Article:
Ferraro has responded cautiously. She has moved from calling the remarks a ''putdown'' to pronouncing them ''planned,'' a charge Vice-President Bush flatly rejects. She has also told reporters of the Republicans, ''I think they're not quite sure still, after two months of the campaign, how to deal with me.''
Although the novelty of being the first woman to run has added a dimension to the campaign, Ferraro has an equal challenge as a neophyte on the national scene. A three-term congresswoman, a former prosecutor who worked her way through law school as a schoolteacher, she had no national campaign experience outside of speeches for President Carter four years ago.
Moreover, she walked into a hornet's nest over personal finances and has incurred the stern disapproval of her own Roman Catholic Church hierarchy over her strong pro-choice views on abortion.
She appears to have weathered charges that she failed to disclose her husband's finances on a congressional form, as well as a myriad of questions about the family's $4 million fortune and mistakes in tax payments. Those issues , which tarnished her image, seem to have been pushed into the background.
She has weathered less serious missteps, as well. ''Whenever she makes a mistake, she learns,'' says press aide Francis O'Brien.
Her biggest blunder, he says, was when she spoke about the stubbornness of ''Italian men,'' after her husband, John A. Zaccaro, initially refused to disclose his tax forms. Her husband later relented, and she saved her candidacy on Aug. 21 by fielding questions for nearly two hours on national television about their personal finances. The performance was the first sign in the campaign of her keen political instincts.
Among the lessons she has had to learn has been how to deal with the press. She found ''that everything that came out of her mouth was news,'' says campaign consultant Anne Wexler, a former Carter appointee. Ferraro learned the hard way. During the first week of the campaign in the Minneapolis airport, she was surrounded by the usual shoving, pushing entourage of reporters shouting questions. She turned to Ms. Wexler and said, ''These people are crazy.'' Unfortunately for Ferraro, a microphone caught the comment.
Now, spirits are high and relations smooth on the Ferraro press plane, although she still admits to problems with quip ''slippage.''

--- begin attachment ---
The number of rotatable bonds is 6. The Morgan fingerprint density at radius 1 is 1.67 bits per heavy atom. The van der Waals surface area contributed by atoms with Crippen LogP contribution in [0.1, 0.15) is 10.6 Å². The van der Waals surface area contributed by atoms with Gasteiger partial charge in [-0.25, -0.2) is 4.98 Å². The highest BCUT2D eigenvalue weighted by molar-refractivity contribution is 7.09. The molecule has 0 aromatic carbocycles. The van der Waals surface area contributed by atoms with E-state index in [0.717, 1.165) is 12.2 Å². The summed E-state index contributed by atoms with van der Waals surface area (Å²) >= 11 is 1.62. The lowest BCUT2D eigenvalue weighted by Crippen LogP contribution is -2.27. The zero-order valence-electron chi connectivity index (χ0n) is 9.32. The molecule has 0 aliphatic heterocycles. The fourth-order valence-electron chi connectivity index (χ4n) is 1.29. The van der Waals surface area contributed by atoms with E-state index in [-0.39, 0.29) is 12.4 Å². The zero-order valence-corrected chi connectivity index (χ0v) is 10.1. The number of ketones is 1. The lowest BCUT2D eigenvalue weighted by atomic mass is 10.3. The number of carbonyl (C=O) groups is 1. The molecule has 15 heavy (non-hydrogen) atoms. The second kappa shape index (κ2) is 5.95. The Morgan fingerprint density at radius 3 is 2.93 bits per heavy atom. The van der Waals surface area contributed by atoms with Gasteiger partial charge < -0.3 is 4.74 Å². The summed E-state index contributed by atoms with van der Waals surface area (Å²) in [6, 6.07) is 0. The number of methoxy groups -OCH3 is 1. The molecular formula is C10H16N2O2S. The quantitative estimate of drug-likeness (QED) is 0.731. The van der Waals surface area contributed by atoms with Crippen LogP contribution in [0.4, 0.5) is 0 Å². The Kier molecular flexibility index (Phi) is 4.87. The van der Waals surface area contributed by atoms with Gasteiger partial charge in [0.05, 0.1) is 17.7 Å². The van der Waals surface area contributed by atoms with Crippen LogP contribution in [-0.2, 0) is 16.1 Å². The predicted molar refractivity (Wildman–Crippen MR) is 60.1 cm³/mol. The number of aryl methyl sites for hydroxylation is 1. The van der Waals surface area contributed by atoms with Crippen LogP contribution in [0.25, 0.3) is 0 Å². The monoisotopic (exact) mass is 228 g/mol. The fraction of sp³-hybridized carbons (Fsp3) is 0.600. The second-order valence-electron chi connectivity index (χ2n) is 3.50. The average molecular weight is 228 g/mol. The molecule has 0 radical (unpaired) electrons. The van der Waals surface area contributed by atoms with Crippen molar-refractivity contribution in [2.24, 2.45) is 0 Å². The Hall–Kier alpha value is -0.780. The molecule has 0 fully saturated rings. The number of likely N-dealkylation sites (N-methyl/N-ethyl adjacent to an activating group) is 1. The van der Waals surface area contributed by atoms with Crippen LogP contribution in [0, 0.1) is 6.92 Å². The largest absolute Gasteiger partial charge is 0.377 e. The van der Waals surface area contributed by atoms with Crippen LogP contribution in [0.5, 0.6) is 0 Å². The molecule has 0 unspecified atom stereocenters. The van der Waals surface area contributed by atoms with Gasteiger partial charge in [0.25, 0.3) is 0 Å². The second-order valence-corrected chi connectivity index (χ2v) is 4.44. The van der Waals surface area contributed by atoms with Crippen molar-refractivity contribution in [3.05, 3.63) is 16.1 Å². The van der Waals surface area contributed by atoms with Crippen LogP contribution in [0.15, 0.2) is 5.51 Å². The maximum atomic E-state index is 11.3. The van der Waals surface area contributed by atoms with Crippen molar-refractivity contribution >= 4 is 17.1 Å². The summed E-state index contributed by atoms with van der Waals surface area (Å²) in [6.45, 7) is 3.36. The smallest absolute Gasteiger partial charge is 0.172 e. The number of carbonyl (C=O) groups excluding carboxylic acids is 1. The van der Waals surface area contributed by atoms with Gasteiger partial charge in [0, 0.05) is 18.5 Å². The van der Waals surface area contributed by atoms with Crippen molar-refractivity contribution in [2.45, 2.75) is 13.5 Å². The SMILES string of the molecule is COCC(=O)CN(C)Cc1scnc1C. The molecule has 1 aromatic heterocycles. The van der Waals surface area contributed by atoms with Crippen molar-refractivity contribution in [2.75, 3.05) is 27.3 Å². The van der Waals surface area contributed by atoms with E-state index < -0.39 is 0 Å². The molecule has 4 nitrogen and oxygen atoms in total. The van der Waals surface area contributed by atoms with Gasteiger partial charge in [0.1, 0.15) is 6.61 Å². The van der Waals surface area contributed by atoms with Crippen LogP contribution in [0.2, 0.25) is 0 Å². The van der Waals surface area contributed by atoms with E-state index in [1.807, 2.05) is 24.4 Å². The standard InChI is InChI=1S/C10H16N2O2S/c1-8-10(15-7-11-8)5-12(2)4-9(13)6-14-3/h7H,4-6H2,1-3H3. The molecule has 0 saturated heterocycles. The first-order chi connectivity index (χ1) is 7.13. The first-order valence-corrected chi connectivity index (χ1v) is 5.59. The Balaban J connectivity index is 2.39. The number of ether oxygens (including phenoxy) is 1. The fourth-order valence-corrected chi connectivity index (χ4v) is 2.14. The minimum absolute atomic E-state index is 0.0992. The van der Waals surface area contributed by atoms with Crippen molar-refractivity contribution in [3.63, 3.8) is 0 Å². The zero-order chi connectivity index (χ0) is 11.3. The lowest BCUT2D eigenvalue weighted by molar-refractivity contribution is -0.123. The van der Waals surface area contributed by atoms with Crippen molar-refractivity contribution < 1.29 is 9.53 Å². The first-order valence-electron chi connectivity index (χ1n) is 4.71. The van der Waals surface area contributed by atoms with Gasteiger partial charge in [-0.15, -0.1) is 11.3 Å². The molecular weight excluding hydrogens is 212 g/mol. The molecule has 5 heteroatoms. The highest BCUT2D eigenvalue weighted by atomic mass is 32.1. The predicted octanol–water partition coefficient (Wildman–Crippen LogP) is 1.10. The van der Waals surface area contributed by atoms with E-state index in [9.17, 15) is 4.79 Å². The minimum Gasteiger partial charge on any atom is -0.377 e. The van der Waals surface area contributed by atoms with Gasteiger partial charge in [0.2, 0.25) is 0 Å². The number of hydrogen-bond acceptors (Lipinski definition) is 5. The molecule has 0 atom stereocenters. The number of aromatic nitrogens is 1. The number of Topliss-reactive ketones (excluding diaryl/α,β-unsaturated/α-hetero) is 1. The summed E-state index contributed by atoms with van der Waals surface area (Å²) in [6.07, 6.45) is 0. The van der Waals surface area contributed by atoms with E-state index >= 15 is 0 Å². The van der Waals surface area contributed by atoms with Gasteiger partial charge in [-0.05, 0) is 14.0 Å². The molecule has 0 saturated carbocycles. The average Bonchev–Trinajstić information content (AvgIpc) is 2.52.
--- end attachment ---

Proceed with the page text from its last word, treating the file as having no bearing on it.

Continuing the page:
Ferraro also seems to have hit her stride on the campaign trail. ''When she started, she didn't like rallies,'' says Wexler.
Now they are her strong suit. Moreover, her speech delivery, which had been flat and so rushed that the words came out slurred, has improved, although the Queens flavor is still very much there.
At the same time, she has taken a crash course on issues that has taken her far beyond the perspective of a congresswoman who served on the House Budget Committee and chaired the party's platform committee. Foreign policy remains her weakness, although campaign adviser Madeleine Albright, a Georgetown University professor, argues that Ferraro was ''well grounded.'' She adds, ''You don't need years of practice to know we need arms control and we have to meet'' with the Soviets.
But the vice-presidential candidate has other problems: Polls showed her with high unfavorable ratings among voters, up to 43 percent in an ABC News/Washington Post survey made shortly before the Bush-Ferraro debate. Since then, Democratic polling shows a big jump upward in her favorable rating.
No poll, however, can accurately test the impact of the first-ever woman vice-presidential candidate. Joanne Howes, director of the Women's Vote Project, holds that some women will vote for her just because she is female, and that regardless of how they cast their ballots, women ''do think their vote will be more important'' because a woman is running.
''I think it's going to be hard to measure,'' says Ms. Howes, since voters may not reveal their true feelings in exit polls.